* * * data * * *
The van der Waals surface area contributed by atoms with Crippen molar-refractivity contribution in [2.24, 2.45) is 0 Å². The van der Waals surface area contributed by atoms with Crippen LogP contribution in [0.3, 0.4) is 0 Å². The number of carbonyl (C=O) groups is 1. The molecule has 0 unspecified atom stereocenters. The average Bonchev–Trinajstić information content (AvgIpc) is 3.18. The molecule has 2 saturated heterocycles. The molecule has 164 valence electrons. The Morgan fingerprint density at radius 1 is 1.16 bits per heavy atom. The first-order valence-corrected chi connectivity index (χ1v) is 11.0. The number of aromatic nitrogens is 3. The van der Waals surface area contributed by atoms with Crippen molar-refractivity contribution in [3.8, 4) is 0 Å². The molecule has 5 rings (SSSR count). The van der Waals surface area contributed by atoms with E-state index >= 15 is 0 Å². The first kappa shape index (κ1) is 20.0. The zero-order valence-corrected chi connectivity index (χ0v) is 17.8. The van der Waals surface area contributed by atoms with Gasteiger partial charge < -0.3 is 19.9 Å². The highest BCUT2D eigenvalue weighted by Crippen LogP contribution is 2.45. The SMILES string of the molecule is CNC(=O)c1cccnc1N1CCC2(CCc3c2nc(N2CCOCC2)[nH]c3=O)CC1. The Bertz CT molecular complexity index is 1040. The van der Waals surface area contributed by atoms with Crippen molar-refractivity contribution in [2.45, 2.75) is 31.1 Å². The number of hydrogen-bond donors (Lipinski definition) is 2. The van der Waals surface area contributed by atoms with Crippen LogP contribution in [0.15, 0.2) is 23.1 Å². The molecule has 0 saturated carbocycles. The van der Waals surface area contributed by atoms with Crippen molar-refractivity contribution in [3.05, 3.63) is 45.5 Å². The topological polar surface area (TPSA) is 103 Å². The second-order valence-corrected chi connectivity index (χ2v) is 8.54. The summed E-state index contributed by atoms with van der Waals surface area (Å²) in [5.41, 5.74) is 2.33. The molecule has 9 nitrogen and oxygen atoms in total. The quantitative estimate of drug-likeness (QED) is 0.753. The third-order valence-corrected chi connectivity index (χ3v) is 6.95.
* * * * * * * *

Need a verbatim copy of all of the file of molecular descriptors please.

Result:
The van der Waals surface area contributed by atoms with Crippen molar-refractivity contribution in [2.24, 2.45) is 0 Å². The van der Waals surface area contributed by atoms with Crippen LogP contribution in [0.3, 0.4) is 0 Å². The number of carbonyl (C=O) groups is 1. The molecule has 0 unspecified atom stereocenters. The average Bonchev–Trinajstić information content (AvgIpc) is 3.18. The molecule has 2 saturated heterocycles. The molecule has 164 valence electrons. The Morgan fingerprint density at radius 1 is 1.16 bits per heavy atom. The first-order valence-corrected chi connectivity index (χ1v) is 11.0. The number of aromatic nitrogens is 3. The van der Waals surface area contributed by atoms with Crippen molar-refractivity contribution in [3.8, 4) is 0 Å². The molecule has 5 rings (SSSR count). The van der Waals surface area contributed by atoms with E-state index >= 15 is 0 Å². The first kappa shape index (κ1) is 20.0. The zero-order valence-corrected chi connectivity index (χ0v) is 17.8. The van der Waals surface area contributed by atoms with Gasteiger partial charge < -0.3 is 19.9 Å². The highest BCUT2D eigenvalue weighted by Crippen LogP contribution is 2.45. The SMILES string of the molecule is CNC(=O)c1cccnc1N1CCC2(CCc3c2nc(N2CCOCC2)[nH]c3=O)CC1. The Bertz CT molecular complexity index is 1040. The van der Waals surface area contributed by atoms with Crippen molar-refractivity contribution in [2.45, 2.75) is 31.1 Å². The number of hydrogen-bond donors (Lipinski definition) is 2. The van der Waals surface area contributed by atoms with Crippen LogP contribution in [0.15, 0.2) is 23.1 Å². The molecule has 0 saturated carbocycles. The van der Waals surface area contributed by atoms with Crippen molar-refractivity contribution in [3.05, 3.63) is 45.5 Å². The topological polar surface area (TPSA) is 103 Å². The second-order valence-corrected chi connectivity index (χ2v) is 8.54. The summed E-state index contributed by atoms with van der Waals surface area (Å²) in [5.41, 5.74) is 2.33. The molecule has 9 nitrogen and oxygen atoms in total. The quantitative estimate of drug-likeness (QED) is 0.753. The third-order valence-corrected chi connectivity index (χ3v) is 6.95.